Purpose: We studied patients with distance intermittent exotropia with at least 5 years follow-up before any surgical therapy, to determine how often amblyopia developed, whether there was progressive worsening in the angle or control of the exodeviation, whether there was deterioration in binocular vision, and other parameters.
Methods: Retrospective review of charts of patients with exodeviations examined consecutively over 17 years.
Results: There were 109 patients followed for a mean of 9 years (range 5 to 25). Amblyopia was mild (20/25 in 33, 20/30 in 15, and 20/40 in 2). There was no significant change in the mean exoangle from initial to final visit (20.6 to 20.9 PD), but the initial to final exoangle decreased by more than 10 PD in 19%, remained stable in 58%, and increased by more than 10 PD in 23%. There was no statistically significant trend for worsening or improving when serial measurements were plotted and the aggregate slopes were analyzed. Change in control in the distance from initial to final visit was favorable in 26%, showed no change in 51%, and was unfavorable in 23%, with 17% deteriorating to a constant distance exotropia. Mean near stereoacuity at the final visit was 88 seconds of arc. Strabismus surgery was performed in 14% of patients from 5 to 18 years (mean 9) after their initial visit.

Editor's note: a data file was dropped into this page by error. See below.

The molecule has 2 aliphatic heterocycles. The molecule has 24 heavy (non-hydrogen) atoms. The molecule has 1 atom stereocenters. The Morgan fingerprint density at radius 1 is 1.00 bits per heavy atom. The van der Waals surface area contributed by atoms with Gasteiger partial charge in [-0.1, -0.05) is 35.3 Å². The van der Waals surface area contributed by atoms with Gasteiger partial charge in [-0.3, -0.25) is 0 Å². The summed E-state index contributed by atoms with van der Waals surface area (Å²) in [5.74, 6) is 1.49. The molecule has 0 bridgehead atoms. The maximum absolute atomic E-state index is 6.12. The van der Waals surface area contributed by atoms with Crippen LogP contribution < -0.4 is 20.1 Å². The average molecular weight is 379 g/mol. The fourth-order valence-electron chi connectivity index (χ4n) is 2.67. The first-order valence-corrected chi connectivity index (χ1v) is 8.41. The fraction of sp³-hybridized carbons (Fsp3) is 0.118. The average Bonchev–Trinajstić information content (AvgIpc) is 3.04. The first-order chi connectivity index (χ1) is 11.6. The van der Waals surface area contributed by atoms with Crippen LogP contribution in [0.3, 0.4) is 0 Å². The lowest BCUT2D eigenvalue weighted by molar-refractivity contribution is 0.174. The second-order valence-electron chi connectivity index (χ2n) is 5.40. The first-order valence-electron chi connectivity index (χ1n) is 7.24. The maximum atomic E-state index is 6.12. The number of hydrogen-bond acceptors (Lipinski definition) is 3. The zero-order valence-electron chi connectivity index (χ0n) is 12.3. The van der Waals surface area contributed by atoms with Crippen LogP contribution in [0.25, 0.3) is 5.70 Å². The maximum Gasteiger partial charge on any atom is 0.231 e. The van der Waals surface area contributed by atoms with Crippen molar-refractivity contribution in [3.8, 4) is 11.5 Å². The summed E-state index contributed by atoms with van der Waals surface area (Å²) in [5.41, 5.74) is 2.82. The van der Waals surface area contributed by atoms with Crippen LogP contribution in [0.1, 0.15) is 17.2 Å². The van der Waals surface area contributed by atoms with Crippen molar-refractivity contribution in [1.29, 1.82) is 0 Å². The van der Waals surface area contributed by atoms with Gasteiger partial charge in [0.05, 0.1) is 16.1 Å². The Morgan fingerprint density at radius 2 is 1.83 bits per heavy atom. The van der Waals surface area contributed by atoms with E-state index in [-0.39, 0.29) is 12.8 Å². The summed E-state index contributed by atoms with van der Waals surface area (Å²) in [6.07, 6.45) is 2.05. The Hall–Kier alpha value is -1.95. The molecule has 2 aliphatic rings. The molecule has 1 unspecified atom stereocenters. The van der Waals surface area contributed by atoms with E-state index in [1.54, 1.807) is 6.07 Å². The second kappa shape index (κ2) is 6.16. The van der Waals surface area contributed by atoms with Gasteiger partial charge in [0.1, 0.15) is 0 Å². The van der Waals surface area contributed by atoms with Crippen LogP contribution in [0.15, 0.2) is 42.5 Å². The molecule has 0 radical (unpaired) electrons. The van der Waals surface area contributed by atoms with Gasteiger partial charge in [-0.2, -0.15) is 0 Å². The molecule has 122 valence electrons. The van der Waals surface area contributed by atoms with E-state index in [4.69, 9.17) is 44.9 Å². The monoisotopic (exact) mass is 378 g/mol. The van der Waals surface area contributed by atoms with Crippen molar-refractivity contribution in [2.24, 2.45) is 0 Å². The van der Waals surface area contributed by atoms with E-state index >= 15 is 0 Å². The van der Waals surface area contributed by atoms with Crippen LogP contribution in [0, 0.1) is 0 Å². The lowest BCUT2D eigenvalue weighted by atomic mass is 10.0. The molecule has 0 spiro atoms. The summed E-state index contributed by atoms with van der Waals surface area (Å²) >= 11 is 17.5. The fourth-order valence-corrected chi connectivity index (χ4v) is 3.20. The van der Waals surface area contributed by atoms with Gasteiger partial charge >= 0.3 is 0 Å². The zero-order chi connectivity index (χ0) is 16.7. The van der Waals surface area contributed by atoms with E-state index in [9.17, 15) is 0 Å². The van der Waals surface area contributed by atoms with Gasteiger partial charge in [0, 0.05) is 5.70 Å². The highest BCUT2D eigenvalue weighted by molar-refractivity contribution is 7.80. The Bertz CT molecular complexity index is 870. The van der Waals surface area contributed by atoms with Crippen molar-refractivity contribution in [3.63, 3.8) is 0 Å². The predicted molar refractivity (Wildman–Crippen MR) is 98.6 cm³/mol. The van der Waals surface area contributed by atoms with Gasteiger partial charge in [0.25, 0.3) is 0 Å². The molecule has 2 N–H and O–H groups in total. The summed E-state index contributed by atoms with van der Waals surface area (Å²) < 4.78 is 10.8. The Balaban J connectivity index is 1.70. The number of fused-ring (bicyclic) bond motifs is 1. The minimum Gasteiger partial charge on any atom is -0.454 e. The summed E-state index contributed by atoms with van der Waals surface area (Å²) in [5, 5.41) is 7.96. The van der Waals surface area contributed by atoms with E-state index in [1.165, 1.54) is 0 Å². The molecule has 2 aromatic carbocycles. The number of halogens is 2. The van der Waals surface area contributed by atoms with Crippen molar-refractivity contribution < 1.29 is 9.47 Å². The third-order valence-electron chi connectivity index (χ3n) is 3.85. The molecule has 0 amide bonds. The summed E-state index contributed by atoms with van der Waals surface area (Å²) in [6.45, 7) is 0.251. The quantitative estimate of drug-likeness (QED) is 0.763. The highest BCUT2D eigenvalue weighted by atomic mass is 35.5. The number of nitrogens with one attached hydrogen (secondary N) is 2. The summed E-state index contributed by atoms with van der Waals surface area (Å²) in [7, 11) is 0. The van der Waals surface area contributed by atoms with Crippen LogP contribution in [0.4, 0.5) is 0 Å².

Conclusions: Visual acuity and near stereoacuity were generally good. There was little change in the mean angle of deviation from initial to final visit for the group, with a nearly chance occurrence for the distance deviation to progressively worsen or improve, perhaps explaining why strabismologists have had difficulty definitively prognosticating about the long-term stability of intermittent exotropia.